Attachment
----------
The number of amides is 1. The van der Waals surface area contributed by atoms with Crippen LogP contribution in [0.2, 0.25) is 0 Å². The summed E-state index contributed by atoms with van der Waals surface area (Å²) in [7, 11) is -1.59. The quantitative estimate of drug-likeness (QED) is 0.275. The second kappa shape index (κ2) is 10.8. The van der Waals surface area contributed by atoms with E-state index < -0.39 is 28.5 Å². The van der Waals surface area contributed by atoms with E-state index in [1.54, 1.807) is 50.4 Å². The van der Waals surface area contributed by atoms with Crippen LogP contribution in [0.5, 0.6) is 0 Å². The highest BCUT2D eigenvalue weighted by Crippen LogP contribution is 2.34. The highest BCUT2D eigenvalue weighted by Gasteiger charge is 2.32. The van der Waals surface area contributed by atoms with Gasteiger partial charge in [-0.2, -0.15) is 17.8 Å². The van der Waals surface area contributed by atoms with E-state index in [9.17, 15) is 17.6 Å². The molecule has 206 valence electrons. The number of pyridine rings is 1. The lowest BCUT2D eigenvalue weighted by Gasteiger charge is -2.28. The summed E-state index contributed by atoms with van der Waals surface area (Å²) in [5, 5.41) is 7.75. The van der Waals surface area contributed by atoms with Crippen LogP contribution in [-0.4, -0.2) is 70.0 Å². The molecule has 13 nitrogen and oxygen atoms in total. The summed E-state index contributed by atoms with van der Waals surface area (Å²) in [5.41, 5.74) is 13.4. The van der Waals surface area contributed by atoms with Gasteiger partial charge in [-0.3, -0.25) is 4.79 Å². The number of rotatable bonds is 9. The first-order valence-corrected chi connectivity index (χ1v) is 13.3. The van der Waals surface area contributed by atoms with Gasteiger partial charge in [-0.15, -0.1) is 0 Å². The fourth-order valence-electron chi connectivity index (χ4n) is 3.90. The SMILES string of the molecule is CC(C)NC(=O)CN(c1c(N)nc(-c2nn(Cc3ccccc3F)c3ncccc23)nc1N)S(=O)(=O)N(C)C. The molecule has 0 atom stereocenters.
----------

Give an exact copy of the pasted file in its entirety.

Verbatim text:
The number of amides is 1. The van der Waals surface area contributed by atoms with Crippen LogP contribution in [0.2, 0.25) is 0 Å². The summed E-state index contributed by atoms with van der Waals surface area (Å²) in [7, 11) is -1.59. The quantitative estimate of drug-likeness (QED) is 0.275. The second kappa shape index (κ2) is 10.8. The van der Waals surface area contributed by atoms with E-state index < -0.39 is 28.5 Å². The van der Waals surface area contributed by atoms with E-state index in [1.54, 1.807) is 50.4 Å². The van der Waals surface area contributed by atoms with Crippen LogP contribution in [0.5, 0.6) is 0 Å². The highest BCUT2D eigenvalue weighted by Crippen LogP contribution is 2.34. The highest BCUT2D eigenvalue weighted by Gasteiger charge is 2.32. The van der Waals surface area contributed by atoms with Gasteiger partial charge in [-0.2, -0.15) is 17.8 Å². The van der Waals surface area contributed by atoms with E-state index in [9.17, 15) is 17.6 Å². The molecule has 206 valence electrons. The number of pyridine rings is 1. The lowest BCUT2D eigenvalue weighted by Gasteiger charge is -2.28. The summed E-state index contributed by atoms with van der Waals surface area (Å²) in [5, 5.41) is 7.75. The van der Waals surface area contributed by atoms with Crippen LogP contribution in [-0.4, -0.2) is 70.0 Å². The molecule has 13 nitrogen and oxygen atoms in total. The summed E-state index contributed by atoms with van der Waals surface area (Å²) in [5.41, 5.74) is 13.4. The van der Waals surface area contributed by atoms with Gasteiger partial charge in [-0.3, -0.25) is 4.79 Å². The number of rotatable bonds is 9. The first-order valence-corrected chi connectivity index (χ1v) is 13.3. The van der Waals surface area contributed by atoms with Gasteiger partial charge in [-0.15, -0.1) is 0 Å². The fourth-order valence-electron chi connectivity index (χ4n) is 3.90. The SMILES string of the molecule is CC(C)NC(=O)CN(c1c(N)nc(-c2nn(Cc3ccccc3F)c3ncccc23)nc1N)S(=O)(=O)N(C)C. The molecule has 0 atom stereocenters.